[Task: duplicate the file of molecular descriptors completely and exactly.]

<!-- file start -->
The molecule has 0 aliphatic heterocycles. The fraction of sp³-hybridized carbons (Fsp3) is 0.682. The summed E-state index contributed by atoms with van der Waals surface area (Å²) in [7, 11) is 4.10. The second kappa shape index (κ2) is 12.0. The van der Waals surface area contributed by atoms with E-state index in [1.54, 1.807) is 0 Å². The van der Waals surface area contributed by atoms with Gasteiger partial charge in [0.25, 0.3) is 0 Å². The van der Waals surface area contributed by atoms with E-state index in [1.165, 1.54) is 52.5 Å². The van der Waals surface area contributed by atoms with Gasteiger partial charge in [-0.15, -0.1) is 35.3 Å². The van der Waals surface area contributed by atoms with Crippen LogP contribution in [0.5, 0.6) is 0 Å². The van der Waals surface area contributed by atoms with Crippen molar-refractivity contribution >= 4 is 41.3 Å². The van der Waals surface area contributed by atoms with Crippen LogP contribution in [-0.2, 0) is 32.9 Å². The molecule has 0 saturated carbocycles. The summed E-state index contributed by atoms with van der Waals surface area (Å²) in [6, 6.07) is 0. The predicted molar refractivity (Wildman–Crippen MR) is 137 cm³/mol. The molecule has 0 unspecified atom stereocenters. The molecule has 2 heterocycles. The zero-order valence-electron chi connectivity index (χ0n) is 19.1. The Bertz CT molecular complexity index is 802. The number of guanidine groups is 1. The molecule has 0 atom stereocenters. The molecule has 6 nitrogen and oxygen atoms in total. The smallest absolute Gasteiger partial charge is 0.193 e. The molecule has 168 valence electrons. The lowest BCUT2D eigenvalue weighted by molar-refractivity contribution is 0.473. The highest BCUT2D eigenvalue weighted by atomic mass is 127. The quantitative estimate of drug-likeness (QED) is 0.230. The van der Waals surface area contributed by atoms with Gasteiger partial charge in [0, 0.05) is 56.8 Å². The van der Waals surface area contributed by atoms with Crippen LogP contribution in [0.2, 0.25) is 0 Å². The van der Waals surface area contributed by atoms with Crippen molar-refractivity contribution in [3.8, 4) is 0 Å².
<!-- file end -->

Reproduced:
The molecule has 0 aliphatic heterocycles. The fraction of sp³-hybridized carbons (Fsp3) is 0.682. The summed E-state index contributed by atoms with van der Waals surface area (Å²) in [7, 11) is 4.10. The second kappa shape index (κ2) is 12.0. The van der Waals surface area contributed by atoms with E-state index in [1.54, 1.807) is 0 Å². The van der Waals surface area contributed by atoms with Gasteiger partial charge in [0.25, 0.3) is 0 Å². The van der Waals surface area contributed by atoms with E-state index in [1.165, 1.54) is 52.5 Å². The van der Waals surface area contributed by atoms with Gasteiger partial charge in [-0.15, -0.1) is 35.3 Å². The van der Waals surface area contributed by atoms with Crippen LogP contribution in [0.5, 0.6) is 0 Å². The van der Waals surface area contributed by atoms with Crippen molar-refractivity contribution >= 4 is 41.3 Å². The van der Waals surface area contributed by atoms with Crippen LogP contribution in [-0.2, 0) is 32.9 Å². The molecule has 0 saturated carbocycles. The summed E-state index contributed by atoms with van der Waals surface area (Å²) in [6, 6.07) is 0. The predicted molar refractivity (Wildman–Crippen MR) is 137 cm³/mol. The molecule has 0 unspecified atom stereocenters. The molecule has 2 heterocycles. The zero-order valence-electron chi connectivity index (χ0n) is 19.1. The Bertz CT molecular complexity index is 802. The number of guanidine groups is 1. The molecule has 0 atom stereocenters. The molecule has 6 nitrogen and oxygen atoms in total. The smallest absolute Gasteiger partial charge is 0.193 e. The molecule has 168 valence electrons. The lowest BCUT2D eigenvalue weighted by molar-refractivity contribution is 0.473. The highest BCUT2D eigenvalue weighted by atomic mass is 127. The quantitative estimate of drug-likeness (QED) is 0.230. The van der Waals surface area contributed by atoms with Gasteiger partial charge in [0, 0.05) is 56.8 Å². The van der Waals surface area contributed by atoms with Crippen LogP contribution in [0.2, 0.25) is 0 Å². The van der Waals surface area contributed by atoms with Crippen molar-refractivity contribution in [3.8, 4) is 0 Å².